Etymology
Advertisement
bullet (n.)

1550s, "cannonball" (a sense now obsolete), from French boulette "cannonball, small ball," diminutive of boule "a ball" (13c.), from Latin bulla "round thing, knob" (see bull (n.2)). The meaning "small ball," specifically a metal projectile meant to be discharged from a firearm, is from 1570s. Earliest version of the figurative phrase bite the bullet "do something difficult or unpleasant after delay or hesitation" is from 1891, probably with a sense of giving someone a soft lead bullet to clench in the teeth during a painful operation.

Beggars' bullets—stones thrown by a mob, who then get fired upon, as matter of course. [John Bee, "Slang," 1823]
Related entries & more 
Advertisement
silver bullet (n.)

"a remedy which is very effective, almost magical;" see silver (adj.) + bullet (n.). The belief in the magical power of silver weapons to conquer foes goes back at least to ancient Greece (as in Delphic Oracle's advice to Philip of Macedon). In Britain, silver bullets as a superstitious countercharm figure in the fictitious Popish Plot (1678).

'Cause champed silver kills stone-dead
Such as are musket-proof 'gainst lead.
[Thomas Ward, from "England's Reformation," 1710]

English folklore beliefs recorded from early 19c. held that a witch could be wounded or revealed (if transformed) only by a wound from a silver bullet. Similar fancies are reported in folk-tales from Ireland and Iceland. The belief in the killing efficacy of silver bullets was transferred to vampires by 1816.

Related entries & more 
bullet-proof (adj.)

also bulletproof, "capable of resisting the impact of a bullet," 1816, from bullet (n.) + proof (n.).

Related entries & more 
bullet-hole (n.)

"hole made by a bullet," 1832, from bullet (n.) + hole (n.).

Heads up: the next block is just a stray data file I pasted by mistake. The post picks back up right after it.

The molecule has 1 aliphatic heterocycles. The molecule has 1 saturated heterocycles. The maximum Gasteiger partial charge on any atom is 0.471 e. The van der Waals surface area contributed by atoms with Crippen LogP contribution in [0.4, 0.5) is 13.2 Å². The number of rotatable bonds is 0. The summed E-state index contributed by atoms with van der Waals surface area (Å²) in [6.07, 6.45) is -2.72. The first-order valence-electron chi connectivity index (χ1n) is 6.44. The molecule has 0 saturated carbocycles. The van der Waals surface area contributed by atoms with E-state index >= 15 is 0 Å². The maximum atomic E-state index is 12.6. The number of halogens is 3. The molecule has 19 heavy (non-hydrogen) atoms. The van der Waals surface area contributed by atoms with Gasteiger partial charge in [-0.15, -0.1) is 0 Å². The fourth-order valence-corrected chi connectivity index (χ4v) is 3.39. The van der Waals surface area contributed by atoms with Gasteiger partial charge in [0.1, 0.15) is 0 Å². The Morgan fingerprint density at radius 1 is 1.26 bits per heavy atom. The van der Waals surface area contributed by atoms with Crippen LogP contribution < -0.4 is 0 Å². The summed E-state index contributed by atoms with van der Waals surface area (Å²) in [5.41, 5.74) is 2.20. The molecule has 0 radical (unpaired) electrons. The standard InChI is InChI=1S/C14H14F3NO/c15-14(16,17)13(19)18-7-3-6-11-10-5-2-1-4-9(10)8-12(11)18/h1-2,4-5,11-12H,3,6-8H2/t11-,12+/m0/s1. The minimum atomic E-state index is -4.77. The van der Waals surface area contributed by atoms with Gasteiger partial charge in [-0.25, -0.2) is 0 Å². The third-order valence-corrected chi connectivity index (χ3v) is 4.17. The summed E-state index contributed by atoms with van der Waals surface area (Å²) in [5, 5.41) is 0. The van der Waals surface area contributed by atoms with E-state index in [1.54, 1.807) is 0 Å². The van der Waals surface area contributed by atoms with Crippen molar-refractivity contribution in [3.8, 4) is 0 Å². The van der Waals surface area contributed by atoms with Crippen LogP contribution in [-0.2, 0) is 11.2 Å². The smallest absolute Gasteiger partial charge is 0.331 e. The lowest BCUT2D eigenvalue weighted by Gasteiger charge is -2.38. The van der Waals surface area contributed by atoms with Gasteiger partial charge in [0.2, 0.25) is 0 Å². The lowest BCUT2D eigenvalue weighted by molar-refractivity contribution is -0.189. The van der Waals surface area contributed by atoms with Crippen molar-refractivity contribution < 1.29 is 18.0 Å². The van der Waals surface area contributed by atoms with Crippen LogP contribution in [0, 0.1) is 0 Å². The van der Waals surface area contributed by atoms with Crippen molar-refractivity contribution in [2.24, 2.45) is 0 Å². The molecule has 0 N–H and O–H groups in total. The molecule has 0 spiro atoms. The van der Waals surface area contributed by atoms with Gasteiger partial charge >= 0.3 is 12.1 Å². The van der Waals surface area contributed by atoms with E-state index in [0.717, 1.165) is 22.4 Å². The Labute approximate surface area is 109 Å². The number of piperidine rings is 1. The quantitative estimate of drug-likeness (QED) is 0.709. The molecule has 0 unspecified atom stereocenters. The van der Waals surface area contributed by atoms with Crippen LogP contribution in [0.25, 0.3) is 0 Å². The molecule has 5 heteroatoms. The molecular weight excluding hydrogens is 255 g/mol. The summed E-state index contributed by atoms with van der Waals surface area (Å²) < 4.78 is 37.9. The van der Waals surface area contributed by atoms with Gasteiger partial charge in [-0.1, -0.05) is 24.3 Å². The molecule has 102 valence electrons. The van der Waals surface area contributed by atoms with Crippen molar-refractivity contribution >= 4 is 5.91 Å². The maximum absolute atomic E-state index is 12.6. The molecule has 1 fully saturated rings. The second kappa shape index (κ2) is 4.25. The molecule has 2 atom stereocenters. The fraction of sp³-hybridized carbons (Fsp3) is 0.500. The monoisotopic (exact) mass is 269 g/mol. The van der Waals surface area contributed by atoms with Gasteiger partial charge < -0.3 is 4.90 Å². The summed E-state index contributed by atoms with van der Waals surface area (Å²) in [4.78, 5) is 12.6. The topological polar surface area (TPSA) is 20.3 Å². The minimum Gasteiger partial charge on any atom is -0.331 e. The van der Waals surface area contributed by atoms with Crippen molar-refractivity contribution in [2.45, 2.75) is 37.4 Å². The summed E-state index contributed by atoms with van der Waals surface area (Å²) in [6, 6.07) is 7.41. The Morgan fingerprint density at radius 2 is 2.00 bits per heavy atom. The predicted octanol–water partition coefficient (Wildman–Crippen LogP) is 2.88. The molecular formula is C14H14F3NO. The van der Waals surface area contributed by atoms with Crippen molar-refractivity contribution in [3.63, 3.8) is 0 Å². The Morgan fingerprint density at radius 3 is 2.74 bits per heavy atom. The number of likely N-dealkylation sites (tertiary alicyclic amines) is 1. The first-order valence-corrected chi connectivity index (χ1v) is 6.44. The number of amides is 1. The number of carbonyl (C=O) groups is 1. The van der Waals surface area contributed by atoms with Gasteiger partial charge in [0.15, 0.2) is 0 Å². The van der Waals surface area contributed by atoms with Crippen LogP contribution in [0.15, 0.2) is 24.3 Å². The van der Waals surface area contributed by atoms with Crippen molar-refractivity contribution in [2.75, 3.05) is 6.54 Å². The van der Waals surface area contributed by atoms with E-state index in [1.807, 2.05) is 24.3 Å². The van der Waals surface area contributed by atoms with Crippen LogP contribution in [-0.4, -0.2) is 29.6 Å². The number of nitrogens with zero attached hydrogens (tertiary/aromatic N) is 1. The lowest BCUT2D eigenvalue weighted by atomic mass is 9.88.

Related entries & more 
bullet-headed (adj.)

1680s, "stupid;" 1722, "having a bullet-shaped head," from bullet (n.) + -headed.

Related entries & more 
Advertisement
air-gun (n.)

1753, "gun in which condensed air propels the ball or bullet," 1753, from air (n.1) + gun (n.).

Related entries & more 
tracer (n.)

c. 1500, "one who tracks or searches," agent noun from verb form of trace (n.1). Meaning "bullet whose course is made visible" is from 1910.

Related entries & more 
Minie ball (n.)

kind of conical rifle bullet with a hollow base, 1853, named for its inventor, French army officer Claude-Étienne Minié (1814-1879), who designed it 1847-8.

Related entries & more 
fingerprint (n.)

also finger-print, 1834, from finger (n.) + print (n.). Attempts to classify fingerprint types as a means of identification began in the 1820s; the current arch-loop-whorl system was introduced by Francis Galton in 1892. Admissibility as evidence as valid proof of guilt in murder trials in U.S. was upheld in 1912. From 1900 as a verb. Related: Fingerprinted; fingerprinting.

Related entries & more 
dumdum (n.)

type of metal-cased bullet which expands on impact, 1897, named for Dum-Dum arsenal in Bengal. British army soldiers made them to use against fanatical charges by tribesmen. Outlawed by international declaration, 1899. The place name is literally "hill, mound, battery," cognate with Persian damdama.

It was to stop these fanatics [Ghazi] — and that firstclass fighting man Fuzzy-Wuzzy, of the Soudan and of Somaliland—that the thing known as the Dum-Dum bullet was invented. No ordinary bullet, unless it hits them in a vital part or breaks a leg, will be sufficient to put the brake on these magnificently brave people. ["For Foreign Service: Hints on Soldiering in the Shiny East," London, 1915]
Pile on the brown man's burden
And if ye rouse his hate,
Meet his old fashioned reasons
With Maxims up-to-date;
With shells and dum dum bullets
A hundred times make plain,
The brown man's loss must ever
Imply the white man's gain.
[Henry Labouchère, from "The Brown Man's Burden," 1899]
Related entries & more